BETTER KNOW YOUR CHARACTER: DOG OR CAT?

Cats and dogs have notoriously different needs and characteristics, but either can be good models for characters. 

The first large dogs appeared in Russia about 15,000 years ago. There were smaller dogs in Western Europe at about the same time, and other wolves were domesticated in China a little later. Modern dogs are mostly a mixture of all three types.  Worldwide, there are 360 recognized breeds, not counting those being created but not yet recognized.

There are 40 recognized cat breeds.  Domesticated cats have been around since 3600 B.C., 2000 years before Egypt’s pharaohs.

Question: Is your character from an old/first family? A pillar of society? A mix of different cultures and upbringings? 

Athleticism

Speed: On average, cats run 50 kph and dogs run 32 kph.  In other words, house cats can run at a speed of 30 miles per hour.

Flexibility: Cats have free-floating bones (clavicles) which allows them to move more freely, making them more flexible.  Cats are able to get through any openings they can get their heads through.

Appetite: Dogs win hands-down in eating contests, sometime gorging a whole meal in just a couple of bites; cats tend to eat more gracefully, and slowly.  (FYI, this is because cats cannot move their jaws horizontally; they can only  open and close.)

Agility: Unlike dogs, cats are able to jump (up to six times its length) and climb, which aids them in hunting and makes it easier to flee from danger. Their sharp, retractable claws provide a distinct advantage when it comes to catching prey and defending themselves from bigger predators. Because of this, cats have no need to work together to care for themselves. It also makes them territorial. 

Balance: Most female cats prefer using their right paw, while males are more likely to be “left-pawed”.

Lifespan: Cats live 25% longer than dogs (15 vs. 12 years).

Question: Are your characters’ strengths and/or weaknesses more cat-like or more dog-like?

Brain Power

Memory: Research under controlled laboratory conditions have demonstrated that both dogs and cats exhibit what’s called episodic memory—i.e., their brains make possible the conscious recollection of events as they were previously experienced. It’s a rare trait in animals.

Cats have a longer-term memory than dogs, especially when they learn by actually doing rather than simply seeing.

Training: Dogs are generally the easier of the two to train. A dog’s pack mentality makes him ready to follow a leader and makes him generally more obedient by nature.  You can teach an old dog new tricks. Although eager puppies soak up information (just like human children), dogs can learn at any age (also like humans).

Cats can be trained, but not as thoroughly as dogs. It requires a lot of patience and consistent practice to get past their willful nature. With cats, it’s best to focus training on establishing boundaries.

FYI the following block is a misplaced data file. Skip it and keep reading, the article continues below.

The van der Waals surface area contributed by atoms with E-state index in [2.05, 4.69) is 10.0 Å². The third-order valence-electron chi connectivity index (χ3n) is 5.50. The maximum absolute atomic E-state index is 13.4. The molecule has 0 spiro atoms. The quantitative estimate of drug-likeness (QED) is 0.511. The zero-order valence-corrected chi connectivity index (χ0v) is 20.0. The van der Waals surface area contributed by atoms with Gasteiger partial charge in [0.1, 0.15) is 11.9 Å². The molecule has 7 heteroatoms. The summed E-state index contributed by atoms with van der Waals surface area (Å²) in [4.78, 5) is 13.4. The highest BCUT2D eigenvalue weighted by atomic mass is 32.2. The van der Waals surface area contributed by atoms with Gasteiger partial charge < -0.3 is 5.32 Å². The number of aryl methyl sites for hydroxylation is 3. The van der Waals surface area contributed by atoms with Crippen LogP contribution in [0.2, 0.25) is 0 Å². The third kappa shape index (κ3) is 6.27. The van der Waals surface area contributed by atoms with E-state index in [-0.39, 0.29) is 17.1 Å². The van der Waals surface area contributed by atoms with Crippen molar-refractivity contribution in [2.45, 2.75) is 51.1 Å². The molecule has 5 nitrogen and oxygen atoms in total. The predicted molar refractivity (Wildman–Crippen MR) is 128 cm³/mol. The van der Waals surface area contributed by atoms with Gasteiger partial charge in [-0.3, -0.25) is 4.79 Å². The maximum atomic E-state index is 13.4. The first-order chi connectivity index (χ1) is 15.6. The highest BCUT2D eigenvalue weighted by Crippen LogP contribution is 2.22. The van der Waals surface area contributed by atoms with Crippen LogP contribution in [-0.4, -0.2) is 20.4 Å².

A cat’s cerebral cortex (the part of the brain in charge of cognitive information processing) has 300 million neurons. That’s almost double a dog’s.

Emotion: A cat’s brain is 90% more similar to a human’s than to a dog’s. Cats and humans have nearly identical sections of the brain that control emotion.

Dogs don’t feel guilty. They might look guilty at having done something wrong, it’s just their reaction to being reprimanded. Over the millennia, dogs have evolved to mimic human facial expressions to ingratiate themselves and get more treats. However, dogs do feel intense affection for their favorite people. Researchers demonstrated that dogs’ heart rates increase when their owners speak to them or call their name.

Dreaming: Both cats and dogs dream, as evidenced by brainwave patterns similar to humans.

Questions: Is your character more a pack animal or a loner? What are his/her strongest brain functions?

Character/ Personality

Pack or Solitary: Dogs are hardwired with pack instinct that generally makes them social, friendly, and all too happy to belong to a group. Dogs instinctively go wherever their pack goes, which makes them more readily accepting of new experiences, such as travel or moving. Dogs are good followers.

By contrast, with the exception of lions, most cats in the wild are solitary nocturnal hunters. Cats have no need to work together to thrive.  As solitary animals, they are okay alone all day.  Their independence may make them seem aloof.  Cats can be content as long as they have the essentials.  They do enjoy social interaction, though.

Stimulation: Cats would do much better in COVID lockdown or other confinement than dogs!

Dogs need lots of stimulation, fresh air and regular exercise.  Dogs enjoy days out and traveling.  Dogs often tend to be more expensive to care for than a cat (food, toys, accessories, grooming, etc.).

Schedule: Dogs are diurnal; cats are nocturnal and like to roam the house at night. Cats sleep 70% of the times.

Question: what is hard-wired in your character?

Communication

Body Language: A cat’s whiskers pointed forward is a sign of inquiry or curiosity; pointed back is a sign of fright/not wanting whatever is coming its way.

The way a dog wags its tail can tell you its mood. It’s suggested a wag to the right means happy and to the left means frightened. Low wags indicate they’re insecure.

Within a pack, dogs communicate almost entirely through body language. Much of this body language can be copied by humans to communicate with dogs, including eye contact, head position, torso angle, and invading or conceding personal space.

Vocalization: Dogs are able to understand 200 words, the same number as a two-year-old human.